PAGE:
Can anyone be a superyacht designer these days? Is it really that easy to make the front page with any concept, even if it isn’t remotely feasible and completely disregards the basic values of design?
There are some truly wonderful concepts out there, which are well-conceived and based on concrete research. Yet, when something slightly off-the-wall falls into the mailbox of the media, it just seems that we can’t wait to give its moment in the limelight.
The reason this is slightly irritating is not just because the project isn’t feasible or if it doesn’t look particularly attractive; it’s irritating because it undermines the work of designers who are actually putting some thought behind their concepts, but are receiving similar coverage to those who are not. Whether you are a designer breaking into the market or a well-established name in superyacht design, conceptual work is rarely of any financial benefit and is, instead, primarily an exercise in branding and a showcase of ability.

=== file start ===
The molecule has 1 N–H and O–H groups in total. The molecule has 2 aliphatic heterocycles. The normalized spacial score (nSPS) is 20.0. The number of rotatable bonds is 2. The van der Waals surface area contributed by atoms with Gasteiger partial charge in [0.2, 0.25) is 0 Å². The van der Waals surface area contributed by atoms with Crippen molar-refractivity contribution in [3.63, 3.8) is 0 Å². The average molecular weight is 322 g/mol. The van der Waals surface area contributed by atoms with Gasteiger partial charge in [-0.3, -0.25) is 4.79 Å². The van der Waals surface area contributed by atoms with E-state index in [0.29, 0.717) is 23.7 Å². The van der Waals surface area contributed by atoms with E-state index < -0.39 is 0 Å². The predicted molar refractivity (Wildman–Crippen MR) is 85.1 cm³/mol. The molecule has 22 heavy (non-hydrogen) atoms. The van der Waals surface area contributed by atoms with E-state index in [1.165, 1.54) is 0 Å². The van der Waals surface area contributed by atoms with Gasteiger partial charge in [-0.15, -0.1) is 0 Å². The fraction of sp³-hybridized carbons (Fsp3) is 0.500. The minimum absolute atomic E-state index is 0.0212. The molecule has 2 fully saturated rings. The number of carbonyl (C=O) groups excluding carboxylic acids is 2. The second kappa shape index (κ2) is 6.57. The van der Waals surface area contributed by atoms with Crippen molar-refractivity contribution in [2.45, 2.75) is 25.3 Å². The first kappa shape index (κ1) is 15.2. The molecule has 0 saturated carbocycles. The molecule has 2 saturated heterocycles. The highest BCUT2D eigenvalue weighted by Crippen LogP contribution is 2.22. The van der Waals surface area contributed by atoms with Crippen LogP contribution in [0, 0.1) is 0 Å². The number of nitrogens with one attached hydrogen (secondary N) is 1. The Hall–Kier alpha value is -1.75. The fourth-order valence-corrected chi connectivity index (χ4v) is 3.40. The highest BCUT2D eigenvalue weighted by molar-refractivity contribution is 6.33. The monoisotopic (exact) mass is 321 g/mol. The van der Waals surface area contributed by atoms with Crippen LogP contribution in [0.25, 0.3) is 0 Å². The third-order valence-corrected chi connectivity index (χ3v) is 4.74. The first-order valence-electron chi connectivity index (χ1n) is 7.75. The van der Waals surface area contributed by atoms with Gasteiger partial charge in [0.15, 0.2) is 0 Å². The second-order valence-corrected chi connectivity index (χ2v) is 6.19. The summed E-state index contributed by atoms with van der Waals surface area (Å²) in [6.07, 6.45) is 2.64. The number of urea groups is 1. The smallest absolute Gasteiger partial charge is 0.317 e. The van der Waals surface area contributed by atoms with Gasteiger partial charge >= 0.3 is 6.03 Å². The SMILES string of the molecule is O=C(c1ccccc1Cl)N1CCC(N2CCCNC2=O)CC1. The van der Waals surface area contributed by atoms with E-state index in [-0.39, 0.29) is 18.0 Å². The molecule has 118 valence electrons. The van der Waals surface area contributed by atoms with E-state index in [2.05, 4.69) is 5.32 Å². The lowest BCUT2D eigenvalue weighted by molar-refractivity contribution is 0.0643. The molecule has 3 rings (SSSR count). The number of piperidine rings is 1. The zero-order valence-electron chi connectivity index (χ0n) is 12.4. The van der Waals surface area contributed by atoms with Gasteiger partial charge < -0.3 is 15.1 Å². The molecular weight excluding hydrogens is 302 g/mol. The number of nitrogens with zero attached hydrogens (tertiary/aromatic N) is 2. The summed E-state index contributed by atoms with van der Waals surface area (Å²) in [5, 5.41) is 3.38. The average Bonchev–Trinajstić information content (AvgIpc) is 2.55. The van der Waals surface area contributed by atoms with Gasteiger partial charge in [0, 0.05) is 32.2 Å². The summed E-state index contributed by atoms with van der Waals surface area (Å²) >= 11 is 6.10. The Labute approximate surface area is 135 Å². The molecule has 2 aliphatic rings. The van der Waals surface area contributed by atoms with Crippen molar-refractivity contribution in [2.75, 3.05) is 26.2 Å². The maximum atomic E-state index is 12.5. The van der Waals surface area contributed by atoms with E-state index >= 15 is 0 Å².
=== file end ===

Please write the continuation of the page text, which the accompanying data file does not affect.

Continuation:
My opinion is that we should place more emphasis on those who are actually putting the time and effort into their design than we do to those who have created something on Rhino without thinking too much about it. While there are numerous computerised aids for superyacht design, it doesn’t mean that every single person is blessed with understanding design – so why should we call an unconventional design inspiring if it isn’t even feasible?
I’m obviously not saying that a superyacht concept has to be completely architecturally sound, but if something that clearly wouldn’t float or balance is acknowledged as something spectacular, there is something wrong with how we recognise and use these designs. Designers don’t produce these designs for the hell of it – there is a research and development process that accompanies the final result, and this process is often extensive.
While it’s extremely important for those breaking in to the market to create concepts, it is even more important to make sure they are based on something solid, rather than a quick dabble in CAD.
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